VOL. 129 | NO. 63 | Tuesday, April 01, 2014
Bares: EPIcenter Effort Targets ‘Scalability’
By Bill Dries
It’s all about “scalability” when it comes to creating new businesses in Memphis, and that means creating ones with a reach beyond the city to customers in other places – customers that more often than not are other businesses, not consumers.
Late this summer, the Greater Memphis Chamber will open its EPIcenter effort – short for Memphis Entrepreneurship Powered Innovation Center – with a goal of creating 1,000 entrepreneurs and 50 new companies locally in the next decade.
The effort is backed by the chamber’s Chairman’s Circle of more than 100 business leaders who are putting up funding to hire EPIcenter staff and create a business accelerator specifically for logistics.
“Logistics is an area where people come from all over the world and look at Memphis as a place to be,” said Memphis Bioworks Foundation President Steve Bares on the WKNO-TV program “Behind the Headlines.” “But yet from a startup ecosystem, we are really underserving that sector. The food services and sustainability sector is also an area that we are very strong in, and the underlying business-to-business IT infrastructure and support for those sectors is critical.”
The program, hosted by Eric Barnes, publisher of The Daily News, can be seen on The Daily News Video page, video.memphisdailynews.com.
Bares and Bioworks are taking the lead in the EPIcenter effort, for which Bioworks is also launching a capital campaign. They are leading because of Bioworks’ experience and success with its Innova venture capital effort, which since 2009 has helped form 60 companies and manage $53 million in equity investments.
Early stage venture capital is what Bares sees as the hardest part in creating an “entrepreneurial ecosystem.”
“Venture capital follows great ideas and great teams. The first step is you’ve got to come up with a portfolio of companies that are really coming through the ecosystem and looking for it,” he said. “A small fraction of those companies actually get that early stage capital and then move through the process, ultimately creating jobs and growing and becoming something the community looks at as part of the ecosystem of small businesses and ultimately large businesses.”
Memphis has a rich history of ideas that have made that transformation, which means the EPIcenter effort should have the mentors needed to help entrepreneurs with ideas but no capital as well as venture capital firms seeking some assurances.
“Doing great entrepreneurship requires the corporate community at the table. The corporate community has ideas. They have purchase orders. They can tell you what they really want,” Bares added. “They say there is nothing that validates a new business like a purchase order, and the people who can give a purchase order are the corporate community.”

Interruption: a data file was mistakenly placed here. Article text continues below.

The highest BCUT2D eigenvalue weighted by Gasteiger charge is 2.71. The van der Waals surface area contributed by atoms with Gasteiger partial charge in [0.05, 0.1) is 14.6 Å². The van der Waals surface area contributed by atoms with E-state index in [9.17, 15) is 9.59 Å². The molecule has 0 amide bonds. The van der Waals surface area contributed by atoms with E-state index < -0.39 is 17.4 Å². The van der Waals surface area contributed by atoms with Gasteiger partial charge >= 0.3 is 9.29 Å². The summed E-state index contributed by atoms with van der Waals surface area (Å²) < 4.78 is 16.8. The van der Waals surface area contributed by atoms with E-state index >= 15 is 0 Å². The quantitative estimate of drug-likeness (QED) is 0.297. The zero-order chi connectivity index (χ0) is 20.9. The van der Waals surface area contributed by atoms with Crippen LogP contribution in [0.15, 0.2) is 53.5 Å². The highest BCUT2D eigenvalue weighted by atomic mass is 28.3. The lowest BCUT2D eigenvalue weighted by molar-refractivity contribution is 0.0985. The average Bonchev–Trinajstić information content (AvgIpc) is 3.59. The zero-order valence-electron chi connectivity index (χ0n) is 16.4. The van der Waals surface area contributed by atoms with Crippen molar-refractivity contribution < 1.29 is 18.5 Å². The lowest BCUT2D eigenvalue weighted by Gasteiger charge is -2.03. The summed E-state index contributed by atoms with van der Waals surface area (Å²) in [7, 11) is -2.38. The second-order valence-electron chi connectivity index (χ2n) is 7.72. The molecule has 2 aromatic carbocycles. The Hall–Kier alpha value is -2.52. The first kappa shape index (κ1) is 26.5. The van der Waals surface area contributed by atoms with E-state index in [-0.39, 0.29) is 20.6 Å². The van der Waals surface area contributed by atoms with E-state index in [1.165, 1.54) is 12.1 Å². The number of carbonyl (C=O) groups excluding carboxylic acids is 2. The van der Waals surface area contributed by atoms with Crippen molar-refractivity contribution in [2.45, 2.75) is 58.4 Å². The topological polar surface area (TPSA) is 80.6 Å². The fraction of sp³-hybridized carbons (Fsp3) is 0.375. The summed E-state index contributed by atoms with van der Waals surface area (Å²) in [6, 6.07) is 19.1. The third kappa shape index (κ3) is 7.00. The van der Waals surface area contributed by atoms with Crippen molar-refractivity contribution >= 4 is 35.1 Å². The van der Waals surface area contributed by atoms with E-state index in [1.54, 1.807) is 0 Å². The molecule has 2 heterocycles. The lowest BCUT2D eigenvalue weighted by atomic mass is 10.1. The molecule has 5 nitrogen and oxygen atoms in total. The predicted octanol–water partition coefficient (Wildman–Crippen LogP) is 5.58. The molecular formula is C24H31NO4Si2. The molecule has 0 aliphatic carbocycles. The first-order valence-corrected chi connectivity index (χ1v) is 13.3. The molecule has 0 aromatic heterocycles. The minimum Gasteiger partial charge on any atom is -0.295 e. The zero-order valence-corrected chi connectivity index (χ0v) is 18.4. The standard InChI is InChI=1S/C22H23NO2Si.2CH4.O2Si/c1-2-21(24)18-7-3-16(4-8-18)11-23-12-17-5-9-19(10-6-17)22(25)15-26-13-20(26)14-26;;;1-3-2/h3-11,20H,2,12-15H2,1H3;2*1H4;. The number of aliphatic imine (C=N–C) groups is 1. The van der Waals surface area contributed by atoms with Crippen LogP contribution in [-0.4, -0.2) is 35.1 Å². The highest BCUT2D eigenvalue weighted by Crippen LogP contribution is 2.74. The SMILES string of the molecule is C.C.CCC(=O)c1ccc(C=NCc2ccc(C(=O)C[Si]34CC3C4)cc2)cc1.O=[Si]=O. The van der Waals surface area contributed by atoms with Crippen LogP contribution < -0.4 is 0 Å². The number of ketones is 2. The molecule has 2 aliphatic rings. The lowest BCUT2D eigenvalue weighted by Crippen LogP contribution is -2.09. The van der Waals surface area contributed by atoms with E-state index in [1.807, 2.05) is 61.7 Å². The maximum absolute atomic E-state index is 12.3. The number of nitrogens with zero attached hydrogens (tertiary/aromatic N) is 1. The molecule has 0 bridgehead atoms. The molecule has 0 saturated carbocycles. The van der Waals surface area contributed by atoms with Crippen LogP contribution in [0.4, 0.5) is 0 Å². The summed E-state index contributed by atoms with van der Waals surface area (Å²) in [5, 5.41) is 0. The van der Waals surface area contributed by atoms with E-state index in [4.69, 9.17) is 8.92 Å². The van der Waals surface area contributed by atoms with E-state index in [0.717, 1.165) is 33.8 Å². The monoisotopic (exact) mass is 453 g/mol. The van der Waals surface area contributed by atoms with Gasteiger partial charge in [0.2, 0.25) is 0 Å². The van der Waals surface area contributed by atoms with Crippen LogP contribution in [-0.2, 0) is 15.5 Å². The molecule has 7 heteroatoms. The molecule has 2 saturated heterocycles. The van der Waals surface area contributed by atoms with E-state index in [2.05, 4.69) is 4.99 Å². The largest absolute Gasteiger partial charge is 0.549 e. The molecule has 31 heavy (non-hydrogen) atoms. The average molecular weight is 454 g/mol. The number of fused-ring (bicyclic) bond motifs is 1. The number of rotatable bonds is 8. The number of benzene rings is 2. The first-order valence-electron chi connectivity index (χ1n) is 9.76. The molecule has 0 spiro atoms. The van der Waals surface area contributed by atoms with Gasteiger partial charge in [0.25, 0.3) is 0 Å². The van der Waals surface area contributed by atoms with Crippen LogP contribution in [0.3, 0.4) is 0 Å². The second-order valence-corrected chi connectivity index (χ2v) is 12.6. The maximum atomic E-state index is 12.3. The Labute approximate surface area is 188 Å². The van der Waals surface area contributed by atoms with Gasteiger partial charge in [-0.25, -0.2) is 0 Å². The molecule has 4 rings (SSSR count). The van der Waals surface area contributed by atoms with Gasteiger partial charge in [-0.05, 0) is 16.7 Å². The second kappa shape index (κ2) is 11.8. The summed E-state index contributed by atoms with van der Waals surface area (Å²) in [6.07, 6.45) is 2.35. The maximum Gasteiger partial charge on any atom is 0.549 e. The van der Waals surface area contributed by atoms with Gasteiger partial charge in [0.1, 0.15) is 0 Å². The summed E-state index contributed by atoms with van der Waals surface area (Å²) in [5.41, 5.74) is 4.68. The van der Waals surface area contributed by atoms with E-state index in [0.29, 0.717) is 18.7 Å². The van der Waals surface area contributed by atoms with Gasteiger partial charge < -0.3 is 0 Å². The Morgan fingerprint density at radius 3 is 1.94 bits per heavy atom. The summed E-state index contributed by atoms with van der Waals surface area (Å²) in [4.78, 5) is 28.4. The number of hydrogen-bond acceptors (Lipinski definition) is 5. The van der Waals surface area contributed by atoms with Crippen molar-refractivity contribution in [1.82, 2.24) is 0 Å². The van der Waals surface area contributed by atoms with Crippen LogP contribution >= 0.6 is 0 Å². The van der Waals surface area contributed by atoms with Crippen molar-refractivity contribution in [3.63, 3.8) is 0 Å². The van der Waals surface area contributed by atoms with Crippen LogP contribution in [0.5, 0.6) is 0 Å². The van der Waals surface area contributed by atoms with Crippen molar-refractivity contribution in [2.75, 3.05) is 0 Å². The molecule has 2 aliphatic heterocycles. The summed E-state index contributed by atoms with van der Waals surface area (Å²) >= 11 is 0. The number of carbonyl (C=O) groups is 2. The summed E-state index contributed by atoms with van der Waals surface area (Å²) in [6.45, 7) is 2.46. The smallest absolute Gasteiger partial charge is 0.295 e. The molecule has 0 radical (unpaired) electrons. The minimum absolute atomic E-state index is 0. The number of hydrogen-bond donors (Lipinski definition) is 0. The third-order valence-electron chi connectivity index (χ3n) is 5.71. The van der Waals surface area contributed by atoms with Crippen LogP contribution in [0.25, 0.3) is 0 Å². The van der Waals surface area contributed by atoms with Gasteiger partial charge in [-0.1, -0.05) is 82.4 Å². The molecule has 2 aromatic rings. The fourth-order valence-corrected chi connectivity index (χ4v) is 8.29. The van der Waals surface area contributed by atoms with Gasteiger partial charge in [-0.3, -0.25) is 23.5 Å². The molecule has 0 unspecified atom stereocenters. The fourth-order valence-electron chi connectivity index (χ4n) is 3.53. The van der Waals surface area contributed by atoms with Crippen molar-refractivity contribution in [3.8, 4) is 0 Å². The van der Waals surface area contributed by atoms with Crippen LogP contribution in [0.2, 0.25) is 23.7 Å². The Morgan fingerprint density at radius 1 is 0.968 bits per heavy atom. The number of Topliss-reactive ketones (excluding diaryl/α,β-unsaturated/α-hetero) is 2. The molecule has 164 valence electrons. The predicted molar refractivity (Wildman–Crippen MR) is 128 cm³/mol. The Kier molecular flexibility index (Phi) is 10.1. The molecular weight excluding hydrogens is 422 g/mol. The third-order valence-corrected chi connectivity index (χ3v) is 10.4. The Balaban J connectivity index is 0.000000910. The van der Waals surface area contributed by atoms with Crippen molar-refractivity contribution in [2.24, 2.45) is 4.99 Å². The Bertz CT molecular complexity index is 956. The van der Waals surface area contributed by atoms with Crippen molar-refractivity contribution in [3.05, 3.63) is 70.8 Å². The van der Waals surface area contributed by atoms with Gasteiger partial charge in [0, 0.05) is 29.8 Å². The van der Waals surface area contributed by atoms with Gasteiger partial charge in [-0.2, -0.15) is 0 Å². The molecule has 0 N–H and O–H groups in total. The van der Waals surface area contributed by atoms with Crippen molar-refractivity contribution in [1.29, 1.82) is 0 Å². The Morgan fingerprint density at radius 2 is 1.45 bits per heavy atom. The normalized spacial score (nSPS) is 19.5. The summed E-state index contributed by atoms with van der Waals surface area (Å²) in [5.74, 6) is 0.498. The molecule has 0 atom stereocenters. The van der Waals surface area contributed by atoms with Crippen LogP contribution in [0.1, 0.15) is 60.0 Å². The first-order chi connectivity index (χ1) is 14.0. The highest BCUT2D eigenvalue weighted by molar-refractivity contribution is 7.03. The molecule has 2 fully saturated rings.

Bares compares the city’s medical device industry to a large tree that began as the work of Dr. Willis Campbell, founder of the Campbell Clinic.
“You see this tree that emerges of growth and spinout and vibrancy and ecosystem. … Right now, we have a portfolio of great little companies that are supplying the major companies with manufacturing support, with new products, new ideas. That becomes the feeder system to the efforts that we are doing,” he said. “If you look at the tree, you see this whole range of companies that came from this original entrepreneurial spark.”
Bioworks’ experience with Innova shows that a first business plan from an entrepreneur usually doesn’t make the cut with those looking to invest early stage venture capital.
“I don’t think I’ve ever seen a startup go with the business plan that was originally conceived of,” Bares said. “Part of what you do in the whole entrepreneurship process is you take a concept and you validate it with customers. Unless you have an unbelievably good crystal ball, the fact is that customers tell you what they really want. That changes your thinking.”
And while many of the startups may not make the cut for venture capital or may ultimately fail, that isn’t a calculation or something to plan for.
“You’ve got to look at every company as a chance for success. In order to do that, you have to be cautious and thoughtful and methodical about how you bring companies in,” Bares said. “Most really great early stage venture capital funds and venture capital processes invest a small amount of money. What you really want to do is fail early. And you want to say, ‘Is this business plan going to work?’ If it doesn’t work, the entrepreneur can pivot and move and turn before you invest way too much money and you can’t go back.”